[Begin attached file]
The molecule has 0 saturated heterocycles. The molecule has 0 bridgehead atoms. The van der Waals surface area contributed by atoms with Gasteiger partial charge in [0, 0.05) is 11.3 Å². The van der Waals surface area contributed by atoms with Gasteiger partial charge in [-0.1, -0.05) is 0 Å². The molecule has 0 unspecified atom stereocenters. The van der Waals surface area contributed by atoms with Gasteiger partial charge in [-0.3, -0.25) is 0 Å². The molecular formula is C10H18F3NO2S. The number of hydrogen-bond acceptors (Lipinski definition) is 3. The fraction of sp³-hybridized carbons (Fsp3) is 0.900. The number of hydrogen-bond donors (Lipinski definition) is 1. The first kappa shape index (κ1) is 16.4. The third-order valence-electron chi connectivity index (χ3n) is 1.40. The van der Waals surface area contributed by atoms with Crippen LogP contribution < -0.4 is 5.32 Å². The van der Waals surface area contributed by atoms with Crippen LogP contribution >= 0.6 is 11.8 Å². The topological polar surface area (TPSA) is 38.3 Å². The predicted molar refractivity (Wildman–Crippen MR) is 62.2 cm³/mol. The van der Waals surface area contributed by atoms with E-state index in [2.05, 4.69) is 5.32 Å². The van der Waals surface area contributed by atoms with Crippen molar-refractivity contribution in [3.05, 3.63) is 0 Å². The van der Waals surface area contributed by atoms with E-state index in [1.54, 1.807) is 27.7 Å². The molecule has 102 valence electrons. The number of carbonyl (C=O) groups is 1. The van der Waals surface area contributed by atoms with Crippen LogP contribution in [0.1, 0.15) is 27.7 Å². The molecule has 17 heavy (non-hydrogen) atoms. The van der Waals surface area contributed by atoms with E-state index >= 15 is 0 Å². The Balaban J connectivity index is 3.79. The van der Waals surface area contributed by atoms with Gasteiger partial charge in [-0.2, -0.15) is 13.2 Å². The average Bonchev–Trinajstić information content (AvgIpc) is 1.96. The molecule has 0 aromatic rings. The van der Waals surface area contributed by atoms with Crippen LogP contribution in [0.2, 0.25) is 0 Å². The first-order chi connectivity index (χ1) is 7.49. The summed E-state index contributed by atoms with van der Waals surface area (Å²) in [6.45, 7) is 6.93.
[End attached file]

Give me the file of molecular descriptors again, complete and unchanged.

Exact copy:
The molecule has 0 saturated heterocycles. The molecule has 0 bridgehead atoms. The van der Waals surface area contributed by atoms with Gasteiger partial charge in [0, 0.05) is 11.3 Å². The van der Waals surface area contributed by atoms with Gasteiger partial charge in [-0.1, -0.05) is 0 Å². The molecule has 0 unspecified atom stereocenters. The van der Waals surface area contributed by atoms with Gasteiger partial charge in [-0.3, -0.25) is 0 Å². The molecular formula is C10H18F3NO2S. The number of hydrogen-bond acceptors (Lipinski definition) is 3. The fraction of sp³-hybridized carbons (Fsp3) is 0.900. The number of hydrogen-bond donors (Lipinski definition) is 1. The first kappa shape index (κ1) is 16.4. The third-order valence-electron chi connectivity index (χ3n) is 1.40. The van der Waals surface area contributed by atoms with Crippen LogP contribution < -0.4 is 5.32 Å². The van der Waals surface area contributed by atoms with Crippen LogP contribution >= 0.6 is 11.8 Å². The topological polar surface area (TPSA) is 38.3 Å². The predicted molar refractivity (Wildman–Crippen MR) is 62.2 cm³/mol. The van der Waals surface area contributed by atoms with E-state index in [2.05, 4.69) is 5.32 Å². The van der Waals surface area contributed by atoms with Crippen molar-refractivity contribution in [3.05, 3.63) is 0 Å². The van der Waals surface area contributed by atoms with E-state index in [1.54, 1.807) is 27.7 Å². The molecule has 102 valence electrons. The number of carbonyl (C=O) groups is 1. The van der Waals surface area contributed by atoms with Crippen LogP contribution in [0.1, 0.15) is 27.7 Å². The molecule has 17 heavy (non-hydrogen) atoms. The van der Waals surface area contributed by atoms with E-state index >= 15 is 0 Å². The Balaban J connectivity index is 3.79. The van der Waals surface area contributed by atoms with Gasteiger partial charge in [-0.2, -0.15) is 13.2 Å². The average Bonchev–Trinajstić information content (AvgIpc) is 1.96. The molecule has 0 aromatic rings. The van der Waals surface area contributed by atoms with Crippen LogP contribution in [0.2, 0.25) is 0 Å². The first-order chi connectivity index (χ1) is 7.49. The summed E-state index contributed by atoms with van der Waals surface area (Å²) in [6.45, 7) is 6.93.